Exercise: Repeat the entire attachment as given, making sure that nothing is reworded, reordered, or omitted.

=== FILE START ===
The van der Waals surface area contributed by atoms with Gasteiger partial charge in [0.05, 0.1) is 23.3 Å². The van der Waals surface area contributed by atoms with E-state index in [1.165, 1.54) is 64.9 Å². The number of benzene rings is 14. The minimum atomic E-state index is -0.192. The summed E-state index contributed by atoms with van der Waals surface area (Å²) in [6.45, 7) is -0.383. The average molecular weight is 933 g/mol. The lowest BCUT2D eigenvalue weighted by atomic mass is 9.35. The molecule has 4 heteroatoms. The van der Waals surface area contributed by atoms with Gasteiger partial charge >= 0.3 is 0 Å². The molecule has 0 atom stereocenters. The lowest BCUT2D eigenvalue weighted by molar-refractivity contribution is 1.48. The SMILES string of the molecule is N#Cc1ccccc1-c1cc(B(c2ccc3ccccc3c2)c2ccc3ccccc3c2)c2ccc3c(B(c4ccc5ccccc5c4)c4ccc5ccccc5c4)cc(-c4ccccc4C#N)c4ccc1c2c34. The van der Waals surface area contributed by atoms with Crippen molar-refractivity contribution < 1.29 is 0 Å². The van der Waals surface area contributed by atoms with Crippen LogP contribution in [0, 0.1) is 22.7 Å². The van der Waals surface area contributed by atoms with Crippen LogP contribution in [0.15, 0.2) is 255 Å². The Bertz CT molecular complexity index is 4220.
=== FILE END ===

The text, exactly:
The van der Waals surface area contributed by atoms with Gasteiger partial charge in [0.05, 0.1) is 23.3 Å². The van der Waals surface area contributed by atoms with E-state index in [1.165, 1.54) is 64.9 Å². The number of benzene rings is 14. The minimum atomic E-state index is -0.192. The summed E-state index contributed by atoms with van der Waals surface area (Å²) in [6.45, 7) is -0.383. The average molecular weight is 933 g/mol. The lowest BCUT2D eigenvalue weighted by atomic mass is 9.35. The molecule has 4 heteroatoms. The van der Waals surface area contributed by atoms with Gasteiger partial charge >= 0.3 is 0 Å². The molecule has 0 atom stereocenters. The lowest BCUT2D eigenvalue weighted by molar-refractivity contribution is 1.48. The SMILES string of the molecule is N#Cc1ccccc1-c1cc(B(c2ccc3ccccc3c2)c2ccc3ccccc3c2)c2ccc3c(B(c4ccc5ccccc5c4)c4ccc5ccccc5c4)cc(-c4ccccc4C#N)c4ccc1c2c34. The van der Waals surface area contributed by atoms with Crippen molar-refractivity contribution < 1.29 is 0 Å². The van der Waals surface area contributed by atoms with Crippen LogP contribution in [0, 0.1) is 22.7 Å². The van der Waals surface area contributed by atoms with Crippen LogP contribution in [0.15, 0.2) is 255 Å². The Bertz CT molecular complexity index is 4220.